Being gay and male comes with more than its fair share of stereotypes: we're all fashionable, have seen Rent a million, billion times, and none of us, not one single homo, likes sports. But we do like ballet; we're fabulous decorators and know how to throw a party.
That's what "gay" means to some people, and it makes me wonder why "gay" always comes before "man." Why aren't I a "man gay"? Or just a "man." For that matter, why are we gay or trans anything? Why can't we just be, man?
The Rent reference comes from an interaction I had a few months ago. It goes something like this: an anonymous girl who works for a very rightwing politico suggested that sex is more "dangerous" for women than for gay men. A friend of mine and I agreed that pregnancy can get quite cumbersome, but pointed out that there's a thing called AIDS, which, despite nearly a generation of education, continues to be at risk for infection. And a complete other generation was very nearly wiped out. The woman replied, "Oh, I know about AIDS. I've seen Rent." I let the comment slide for the night.
The next day, when the haze of drink had subsided, I made light-hearted reference to her Rent comment. She took this as an entry to discuss the musical, "Oh, don't you love that part," etcetera. I told her I hadn't seen it: I was familiar with the story and some of the music, thanks to girl friends, but musical theater was never my thing. She looked dumbfounded.
Although this is a funny anecdote, I bring it up not to make fun. It was just one of many experiences in which my "gayness" has been rammed down my throat, just as, reader, your queerness or queer-friendly ways might have been used to put you into a box. And it's not always as amusing as my little story.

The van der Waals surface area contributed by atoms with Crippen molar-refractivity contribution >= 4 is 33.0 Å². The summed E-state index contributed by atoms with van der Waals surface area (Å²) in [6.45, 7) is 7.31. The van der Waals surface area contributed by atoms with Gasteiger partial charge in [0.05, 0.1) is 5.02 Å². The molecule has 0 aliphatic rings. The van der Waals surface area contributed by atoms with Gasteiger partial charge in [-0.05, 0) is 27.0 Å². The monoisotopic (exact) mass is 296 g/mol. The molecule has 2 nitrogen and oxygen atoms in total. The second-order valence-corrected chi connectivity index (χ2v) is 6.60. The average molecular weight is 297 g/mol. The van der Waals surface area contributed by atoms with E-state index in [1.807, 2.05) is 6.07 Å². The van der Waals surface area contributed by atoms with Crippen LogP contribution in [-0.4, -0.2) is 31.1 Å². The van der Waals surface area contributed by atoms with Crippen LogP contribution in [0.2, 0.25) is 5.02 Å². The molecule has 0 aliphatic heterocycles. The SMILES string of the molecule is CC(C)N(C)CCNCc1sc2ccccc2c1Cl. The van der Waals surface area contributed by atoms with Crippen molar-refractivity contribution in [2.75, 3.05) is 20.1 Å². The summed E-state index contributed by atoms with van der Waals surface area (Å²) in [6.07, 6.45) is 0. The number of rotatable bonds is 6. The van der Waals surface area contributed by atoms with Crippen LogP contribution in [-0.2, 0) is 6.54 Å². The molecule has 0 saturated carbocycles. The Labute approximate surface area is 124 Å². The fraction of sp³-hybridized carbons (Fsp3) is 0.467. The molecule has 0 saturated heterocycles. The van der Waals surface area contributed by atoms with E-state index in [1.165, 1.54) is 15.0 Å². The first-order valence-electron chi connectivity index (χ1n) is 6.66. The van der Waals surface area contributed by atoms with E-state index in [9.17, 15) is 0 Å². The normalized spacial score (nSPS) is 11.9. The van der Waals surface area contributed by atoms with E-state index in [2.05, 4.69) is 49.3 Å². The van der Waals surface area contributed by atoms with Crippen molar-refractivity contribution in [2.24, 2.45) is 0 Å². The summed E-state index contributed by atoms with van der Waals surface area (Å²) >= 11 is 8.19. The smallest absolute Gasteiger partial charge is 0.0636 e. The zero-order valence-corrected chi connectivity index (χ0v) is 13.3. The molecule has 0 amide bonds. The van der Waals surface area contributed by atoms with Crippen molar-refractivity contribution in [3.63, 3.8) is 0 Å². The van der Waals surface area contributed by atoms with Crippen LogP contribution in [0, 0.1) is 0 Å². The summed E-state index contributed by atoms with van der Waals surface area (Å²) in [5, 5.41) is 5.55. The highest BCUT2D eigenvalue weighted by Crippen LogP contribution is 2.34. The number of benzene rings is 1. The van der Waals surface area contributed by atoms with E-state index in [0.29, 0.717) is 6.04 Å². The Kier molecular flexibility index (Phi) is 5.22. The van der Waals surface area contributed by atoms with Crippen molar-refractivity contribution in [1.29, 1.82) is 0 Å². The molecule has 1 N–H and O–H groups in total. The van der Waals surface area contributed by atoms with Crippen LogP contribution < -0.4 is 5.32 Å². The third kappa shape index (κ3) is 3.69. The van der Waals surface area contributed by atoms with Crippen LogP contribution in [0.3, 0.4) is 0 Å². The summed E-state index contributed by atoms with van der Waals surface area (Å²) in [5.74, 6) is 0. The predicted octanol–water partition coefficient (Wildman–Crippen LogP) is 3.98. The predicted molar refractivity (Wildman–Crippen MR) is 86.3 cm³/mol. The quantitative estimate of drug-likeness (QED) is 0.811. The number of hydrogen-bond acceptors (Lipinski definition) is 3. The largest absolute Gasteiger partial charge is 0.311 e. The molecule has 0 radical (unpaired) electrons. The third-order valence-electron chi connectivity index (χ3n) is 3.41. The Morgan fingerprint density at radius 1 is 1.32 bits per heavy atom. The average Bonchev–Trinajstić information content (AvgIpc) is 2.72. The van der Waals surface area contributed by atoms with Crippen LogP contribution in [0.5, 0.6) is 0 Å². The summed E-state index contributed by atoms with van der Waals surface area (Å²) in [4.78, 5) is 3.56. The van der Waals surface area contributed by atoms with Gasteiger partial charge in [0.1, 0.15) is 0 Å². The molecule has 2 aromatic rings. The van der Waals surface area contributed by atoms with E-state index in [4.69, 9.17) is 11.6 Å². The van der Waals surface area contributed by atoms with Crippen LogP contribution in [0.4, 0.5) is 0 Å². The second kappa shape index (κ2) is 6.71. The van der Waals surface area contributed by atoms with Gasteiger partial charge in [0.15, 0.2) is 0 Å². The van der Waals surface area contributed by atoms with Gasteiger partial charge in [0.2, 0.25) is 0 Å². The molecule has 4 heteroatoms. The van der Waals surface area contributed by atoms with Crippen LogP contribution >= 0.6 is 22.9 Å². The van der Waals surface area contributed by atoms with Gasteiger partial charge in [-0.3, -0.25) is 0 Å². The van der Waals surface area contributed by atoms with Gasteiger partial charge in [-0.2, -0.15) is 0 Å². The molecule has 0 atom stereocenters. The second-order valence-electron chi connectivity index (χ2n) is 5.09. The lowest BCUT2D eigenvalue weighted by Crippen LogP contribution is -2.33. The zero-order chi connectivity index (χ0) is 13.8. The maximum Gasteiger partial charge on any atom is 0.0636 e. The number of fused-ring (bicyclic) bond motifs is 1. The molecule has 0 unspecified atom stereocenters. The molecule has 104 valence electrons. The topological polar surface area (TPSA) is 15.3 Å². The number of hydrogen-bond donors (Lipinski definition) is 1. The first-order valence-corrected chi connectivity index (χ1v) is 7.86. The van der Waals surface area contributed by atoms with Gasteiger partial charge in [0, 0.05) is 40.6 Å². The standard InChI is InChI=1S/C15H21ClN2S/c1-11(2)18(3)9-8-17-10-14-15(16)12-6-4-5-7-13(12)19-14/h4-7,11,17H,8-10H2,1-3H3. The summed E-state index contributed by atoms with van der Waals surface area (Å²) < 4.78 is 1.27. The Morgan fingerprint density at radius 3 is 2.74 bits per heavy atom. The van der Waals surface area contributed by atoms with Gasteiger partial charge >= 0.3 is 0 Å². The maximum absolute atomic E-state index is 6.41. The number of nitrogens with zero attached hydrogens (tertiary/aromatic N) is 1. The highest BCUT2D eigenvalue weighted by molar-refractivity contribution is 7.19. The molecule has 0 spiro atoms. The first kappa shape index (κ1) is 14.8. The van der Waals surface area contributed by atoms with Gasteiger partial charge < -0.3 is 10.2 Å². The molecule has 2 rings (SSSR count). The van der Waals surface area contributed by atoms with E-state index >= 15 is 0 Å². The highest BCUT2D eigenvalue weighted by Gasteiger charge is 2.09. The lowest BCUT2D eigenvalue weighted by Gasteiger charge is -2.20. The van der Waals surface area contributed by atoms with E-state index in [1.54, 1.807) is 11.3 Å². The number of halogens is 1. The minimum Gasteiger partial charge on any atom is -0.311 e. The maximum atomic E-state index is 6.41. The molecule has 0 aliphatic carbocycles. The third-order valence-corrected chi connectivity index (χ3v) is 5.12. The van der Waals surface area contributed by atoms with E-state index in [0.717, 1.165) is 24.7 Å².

Humans are rational, reasonable people. We need to break life, liberty and everything else down into easily intelligible categories. This I understand. When thrust upon people, however, these labels aren't always purely descriptive. They can be quite derisive.
Gay people certainly aren't the only ones who face a prefix to their humanity: there are black women, Asian men and Arab families. Forgive the extreme analysis, but do you think that "white man" would exist if it weren't to elevate themselves above those they dominated. I admit that social labels can come in handy when trying to point someone out in a crowd, depending on the crowd. And some of us should be happy to be given "manhood" or "womanhood" at all, because there are so many other choice words that could be hurled in our direction.
That said, I suppose I'll have to retire my brief spurt of idealism and accept the fact that people assume "gay" means anything other than that I have sex with men. Heck, if that's what it takes to "normalize" gay, I'm proud to face stereotypes head on. But, for the record, I do throw a great party. I don't give a hoot about sports scores so much, although I do watch the sweaty players and lap up all their tabloid, soap opera antics. So what does that mean?
Image via davidmmcneil's Flickr.